Oszko Sees Chance to Reduce Tax Centralization to 33-34 Pct by 2011

Planned tax changes will have an overall neutral effect on the budget this year, as savings from the tightening steps will be sufficient to compensate for a revenue shortfall.

Tax centralization could start to fall next year and could be reduced to 33-34 pct of GDP from 40 pct at present by 2011, Finance Minister Peter Oszko said in an interview with MTI.
Employers can expect a 5 percentage point cut in payroll taxes and the elimination of the fixed-sum monthly health contribution next year. This could cut the cost to the employer by 6 pct on employees earning the average wage and by 7.7 pct for employees at the minimum wage, Mr Oszko said. The steps could encourage new hirings, especially of lower-trained staff, he said. The changes in the taxes will motivate employees through extending the bracket of lower personal income tax rate to incomes four times of the average wage. This will reduce the current high marginal taxation of 71 pct which does not encourage better performance, the minister said. Hungarian wages could get among the three most competitive in the region if the ratio of net wages to wage costs rise 10-12 pct from 46 pct at present.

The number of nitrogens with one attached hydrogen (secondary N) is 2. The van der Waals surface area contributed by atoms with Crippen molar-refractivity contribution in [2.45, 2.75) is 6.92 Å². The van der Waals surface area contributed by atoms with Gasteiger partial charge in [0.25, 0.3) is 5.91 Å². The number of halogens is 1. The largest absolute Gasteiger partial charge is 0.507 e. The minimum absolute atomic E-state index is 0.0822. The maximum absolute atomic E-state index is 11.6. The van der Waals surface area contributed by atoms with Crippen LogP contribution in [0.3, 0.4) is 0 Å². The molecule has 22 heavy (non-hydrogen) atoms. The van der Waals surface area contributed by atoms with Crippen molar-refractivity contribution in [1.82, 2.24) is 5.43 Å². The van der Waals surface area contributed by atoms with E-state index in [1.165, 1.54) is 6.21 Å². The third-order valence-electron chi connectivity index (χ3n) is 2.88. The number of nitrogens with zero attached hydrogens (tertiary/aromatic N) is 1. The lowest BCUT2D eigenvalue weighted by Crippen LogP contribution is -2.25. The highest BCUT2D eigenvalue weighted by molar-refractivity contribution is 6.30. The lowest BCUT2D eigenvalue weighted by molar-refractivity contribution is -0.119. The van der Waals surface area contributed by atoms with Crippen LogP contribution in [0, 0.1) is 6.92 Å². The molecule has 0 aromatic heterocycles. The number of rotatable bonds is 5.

The government cannot rely on the "whitening" of the black economy at present. This process can bring in additional revenue only if it goes parallel with a cut in the tax burden and tighter tax control, Mr Oszko said, citing the example of Slovakia and Russia. These countries made these steps when they had enough buffer to take the risk. Measures to whiten the economy should still be taken, but budget revenue must be planned in the most conservative manner possible, Mr Oszko said. He noted that it is difficult to estimate the size of the black economy, but it is even more difficult to foresee how reduced taxes would affect this "sector's" propensity to pay tax.
 

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